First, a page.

June 4, 1878 the island came under British rule, in exchange for the support provided by Turkey to the Russian-Turkish war. The British administration initially acted very cautiously, because the convention allowed only temporary occupation of the island. In 1888 the British developed the constitution to Cyprus on a classic colonial model. In accordance with the "constitution" in 1882, limited self-government of both communities was set in Cyprus. The activities of the British brought some results in the economic sphere. The lease system was abolished, taxation was streamlined, the steps to improve the situation of the peasants were taken, the roads were built, health care was improved (in Turkish rule the island was a place of exile, as it was considered the most disadvantaged place for health of the empire).

Finally, the island was annexed in 1914 during the First World War. The real power in Cyprus was taken over by the British Governor, self-governing body - the Legislative Council was formed. In 1925, Britain officially announced Cyprus its Crown Colony. Already in 1931, riots erupt among the Greek population, demanding enosis (union with Greece), resulting in the death of six people and burning houses the British administration in Nicosia. During the riot two thousand people were arrested.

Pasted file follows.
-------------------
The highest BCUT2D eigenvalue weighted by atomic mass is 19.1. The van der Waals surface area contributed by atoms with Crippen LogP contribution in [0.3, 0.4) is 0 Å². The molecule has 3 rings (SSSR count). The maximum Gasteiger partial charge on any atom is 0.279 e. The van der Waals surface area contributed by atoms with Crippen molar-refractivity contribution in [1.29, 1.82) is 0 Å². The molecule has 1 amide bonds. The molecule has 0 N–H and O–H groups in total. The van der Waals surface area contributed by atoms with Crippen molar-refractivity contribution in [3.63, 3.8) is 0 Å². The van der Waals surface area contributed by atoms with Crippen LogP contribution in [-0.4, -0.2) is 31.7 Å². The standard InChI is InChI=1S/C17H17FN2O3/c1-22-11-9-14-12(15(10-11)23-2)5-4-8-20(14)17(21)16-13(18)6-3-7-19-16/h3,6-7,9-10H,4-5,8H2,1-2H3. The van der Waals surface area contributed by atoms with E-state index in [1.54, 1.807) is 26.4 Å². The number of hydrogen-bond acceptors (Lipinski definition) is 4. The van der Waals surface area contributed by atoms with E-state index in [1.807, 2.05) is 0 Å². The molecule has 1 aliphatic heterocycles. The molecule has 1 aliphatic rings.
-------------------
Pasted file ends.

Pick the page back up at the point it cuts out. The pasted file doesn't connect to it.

During the Second World War, the Cypriot volunteers fought in the British armed forces. In the Second World War, the colonial authorities chose to go to the softening regime, and in 1943, for the first time after 12 year break in Cyprus; municipal elections were held in which the Communists have achieved considerable success of the party Akel. Cypriots' hopes of the independence in the postwar period did not materialize, because Britain still viewed Cyprus as an important strategic foothold in the eastern Mediterranean. After attempts of a peaceful resolution of the Cyprus issue have failed, in 1955, a war for independence started and lasted until 1959.

Cyprus land

Cypriot-Turkish conflict of 1974


The long-awaited independence, acquired in 1960, contrary to all expectations, did not bring to the suffering island a peaceful life. In December 1959 Makarios III, who returned from exile, was elected as a president of Cyprus. Parliamentary elections in July 1960 brought victory to his supporters who formed the Patriotic Front. Vice-president of the island was Turkish Cypriot F. Kucuk. In 1963, the clashes broke out between the Greek and Turkish communities inhabiting the island.

In July 1974 the Cypriot reaction with the support of the Athens military junta which carried out the policy of "Enosis" (the accession of Cyprus to Greece), coup d'état was attempted. Under the pretext of restoring order and protecting the Turkish Cypriots, Turkey has introduced its troops to the island, occupying about 37% of its territory. This led to a virtual split of Cyprus into two distinct parts. The situation is not solved up to now.